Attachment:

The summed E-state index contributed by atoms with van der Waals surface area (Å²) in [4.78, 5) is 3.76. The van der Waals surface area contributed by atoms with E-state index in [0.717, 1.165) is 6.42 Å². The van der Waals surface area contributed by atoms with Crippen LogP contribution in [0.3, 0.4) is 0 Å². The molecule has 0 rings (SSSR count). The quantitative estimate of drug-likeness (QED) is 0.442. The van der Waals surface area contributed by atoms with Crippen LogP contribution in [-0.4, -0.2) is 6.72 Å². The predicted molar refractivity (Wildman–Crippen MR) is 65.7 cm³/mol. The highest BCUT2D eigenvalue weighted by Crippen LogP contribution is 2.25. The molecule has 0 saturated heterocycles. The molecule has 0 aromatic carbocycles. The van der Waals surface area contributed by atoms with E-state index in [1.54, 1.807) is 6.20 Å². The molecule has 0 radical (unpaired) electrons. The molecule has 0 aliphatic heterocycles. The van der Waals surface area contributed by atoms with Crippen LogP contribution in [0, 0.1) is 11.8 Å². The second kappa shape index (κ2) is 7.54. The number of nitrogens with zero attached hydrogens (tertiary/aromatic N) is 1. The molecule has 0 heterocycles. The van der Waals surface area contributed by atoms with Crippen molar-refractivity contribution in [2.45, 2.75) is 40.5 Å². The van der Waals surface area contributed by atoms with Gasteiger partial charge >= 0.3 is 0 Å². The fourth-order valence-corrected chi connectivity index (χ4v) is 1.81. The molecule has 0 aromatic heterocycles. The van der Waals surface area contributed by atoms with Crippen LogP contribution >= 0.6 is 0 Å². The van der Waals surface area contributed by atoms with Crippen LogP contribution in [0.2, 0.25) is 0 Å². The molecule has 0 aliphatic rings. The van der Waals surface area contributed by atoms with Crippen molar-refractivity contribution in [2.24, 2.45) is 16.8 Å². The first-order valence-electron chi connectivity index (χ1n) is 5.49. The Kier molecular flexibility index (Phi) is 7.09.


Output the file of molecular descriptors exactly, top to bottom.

The summed E-state index contributed by atoms with van der Waals surface area (Å²) in [4.78, 5) is 3.76. The van der Waals surface area contributed by atoms with E-state index in [0.717, 1.165) is 6.42 Å². The van der Waals surface area contributed by atoms with Crippen LogP contribution in [0.3, 0.4) is 0 Å². The molecule has 0 rings (SSSR count). The quantitative estimate of drug-likeness (QED) is 0.442. The van der Waals surface area contributed by atoms with Crippen LogP contribution in [-0.4, -0.2) is 6.72 Å². The predicted molar refractivity (Wildman–Crippen MR) is 65.7 cm³/mol. The highest BCUT2D eigenvalue weighted by Crippen LogP contribution is 2.25. The molecule has 0 saturated heterocycles. The molecule has 0 aromatic carbocycles. The van der Waals surface area contributed by atoms with E-state index in [1.54, 1.807) is 6.20 Å². The molecule has 0 radical (unpaired) electrons. The molecule has 0 aliphatic heterocycles. The van der Waals surface area contributed by atoms with Crippen LogP contribution in [0, 0.1) is 11.8 Å². The second kappa shape index (κ2) is 7.54. The number of nitrogens with zero attached hydrogens (tertiary/aromatic N) is 1. The molecule has 0 heterocycles. The van der Waals surface area contributed by atoms with Crippen molar-refractivity contribution in [2.45, 2.75) is 40.5 Å². The van der Waals surface area contributed by atoms with Gasteiger partial charge >= 0.3 is 0 Å². The fourth-order valence-corrected chi connectivity index (χ4v) is 1.81. The molecule has 0 aromatic heterocycles. The van der Waals surface area contributed by atoms with Crippen LogP contribution >= 0.6 is 0 Å². The van der Waals surface area contributed by atoms with Crippen LogP contribution in [0.2, 0.25) is 0 Å². The molecule has 0 aliphatic rings. The van der Waals surface area contributed by atoms with Crippen molar-refractivity contribution in [2.24, 2.45) is 16.8 Å². The first-order valence-electron chi connectivity index (χ1n) is 5.49. The Kier molecular flexibility index (Phi) is 7.09.